For five years, ending in 2005, I worked as a family caregiving consultant for the Alzheimer's Association and, more recently, for a California state-supported Caregiver Resource Center in Santa Cruz, CA. Dementia caregiving is documented to be the most stressful caregiving there is. Caregivers of all ages report deteriorating health and high rates of depression. Among people who are 65 and older, those who are caregiving have a 63% higher mortality rate than those who are not.
Caregiving for a loved one is so very stressful. You want to relieve their suffering, and yet with dementia or other chronic progressive conditions near the end of life there is little to be done except to provide basic needs, keep them safe and help them feel loved (when they can allow it). In long term caregiving situations, the greatest task is to learn to take care of yourself by giving from the heart while keeping appropriate limits and boundaries. Caring so much that you put someone else's needs and desires ahead of your own for months or years on end can be dangerously depleting. In reality, care receivers need the people who take care of them to be well-rested, well-fed, well-supported, well-exercised and relaxed so they can benefit from their support for as long as possible.
My role as a consultant was to help families use all the resources available and develop skills and strategies to support their loved ones in the healthiest ways possible. Usually the first thing that brought a client in to see me was the need to gather information and physical support for handling their loved one's care but, once those initial needs were met, we inevitably talked about a wide variety of emotional and spiritual issues. I was not allowed to use Flower Essences with my clients, but there were many occasions when I knew they could make a difference and a few in which the clients brought up the topic themselves. The following essences are the ones I believe should be considered.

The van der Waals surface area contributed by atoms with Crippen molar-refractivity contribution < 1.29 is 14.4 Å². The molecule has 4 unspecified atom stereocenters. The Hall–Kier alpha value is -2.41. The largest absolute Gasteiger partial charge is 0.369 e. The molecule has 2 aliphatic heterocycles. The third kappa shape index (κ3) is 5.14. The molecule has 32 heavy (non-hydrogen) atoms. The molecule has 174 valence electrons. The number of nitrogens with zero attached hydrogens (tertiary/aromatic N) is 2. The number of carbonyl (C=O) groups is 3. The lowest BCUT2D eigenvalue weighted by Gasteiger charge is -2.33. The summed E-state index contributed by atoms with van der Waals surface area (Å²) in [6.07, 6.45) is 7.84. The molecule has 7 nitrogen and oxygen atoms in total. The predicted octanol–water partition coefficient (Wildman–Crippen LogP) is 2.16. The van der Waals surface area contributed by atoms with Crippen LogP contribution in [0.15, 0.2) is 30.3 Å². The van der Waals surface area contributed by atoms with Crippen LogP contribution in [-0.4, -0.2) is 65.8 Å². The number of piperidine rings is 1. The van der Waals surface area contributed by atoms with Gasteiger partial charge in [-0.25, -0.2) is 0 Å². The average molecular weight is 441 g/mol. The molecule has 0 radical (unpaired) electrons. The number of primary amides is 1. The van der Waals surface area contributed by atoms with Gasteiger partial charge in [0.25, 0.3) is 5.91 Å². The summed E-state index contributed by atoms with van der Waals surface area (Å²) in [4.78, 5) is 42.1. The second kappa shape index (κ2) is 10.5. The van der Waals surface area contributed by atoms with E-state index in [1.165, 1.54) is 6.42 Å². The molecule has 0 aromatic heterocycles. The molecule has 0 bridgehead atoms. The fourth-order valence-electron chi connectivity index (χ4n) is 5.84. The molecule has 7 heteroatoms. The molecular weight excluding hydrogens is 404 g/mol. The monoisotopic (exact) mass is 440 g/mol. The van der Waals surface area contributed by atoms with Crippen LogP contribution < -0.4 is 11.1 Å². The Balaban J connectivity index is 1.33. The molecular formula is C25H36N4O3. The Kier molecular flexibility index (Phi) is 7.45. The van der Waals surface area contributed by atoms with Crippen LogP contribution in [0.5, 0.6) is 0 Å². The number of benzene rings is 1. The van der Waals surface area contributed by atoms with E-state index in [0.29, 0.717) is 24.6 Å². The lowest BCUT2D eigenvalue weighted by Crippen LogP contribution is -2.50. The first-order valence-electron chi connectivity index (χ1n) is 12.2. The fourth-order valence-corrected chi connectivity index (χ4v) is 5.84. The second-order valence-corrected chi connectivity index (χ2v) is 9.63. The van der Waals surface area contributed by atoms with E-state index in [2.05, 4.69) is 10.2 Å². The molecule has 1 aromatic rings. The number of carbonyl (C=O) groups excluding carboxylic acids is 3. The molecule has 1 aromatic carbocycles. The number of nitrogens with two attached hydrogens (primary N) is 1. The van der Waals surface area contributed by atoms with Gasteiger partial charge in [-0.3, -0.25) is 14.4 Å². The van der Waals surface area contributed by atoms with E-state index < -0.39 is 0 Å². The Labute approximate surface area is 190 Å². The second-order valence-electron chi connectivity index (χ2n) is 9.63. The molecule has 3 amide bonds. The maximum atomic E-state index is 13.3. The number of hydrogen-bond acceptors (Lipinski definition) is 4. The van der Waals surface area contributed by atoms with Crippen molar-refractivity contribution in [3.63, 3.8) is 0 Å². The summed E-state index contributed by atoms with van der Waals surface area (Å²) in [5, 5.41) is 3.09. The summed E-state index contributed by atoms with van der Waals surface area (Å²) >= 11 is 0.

Centaury -- Centaury is the classic Bach flower essence for the "wounded healers" amongst us -- those people who derive their sense of self-worth by taking care of others' needs while neglecting their own. Using the Martyr archetype as a role model seems noble and like the right thing to do, and it is a very common choice, but it can lead to dangerously codependent behavior in the long run. For example, caregivers in this model frequently attempt to avoid a demented relative's anxiety about allowing paid help into the house by doing what has to be done themselves. Even when the patient's needs steadily progress to the point of needing 24-hr care, this kind of caregiver dutifully tries to keep the status quo intact, compromising their own well-being and, ultimately, the well-being of the one who now depends on them alone.
Centaury increases a person's ability to balance the patient's needs with their own. And as they begin to develop the self-love and self-respect they need from the inside out, the compulsion to serve others through excessive servitude falls away and a better appoach to family caregiving can then be carried out. Choices that are best for all concerned are always the best choices that can be made.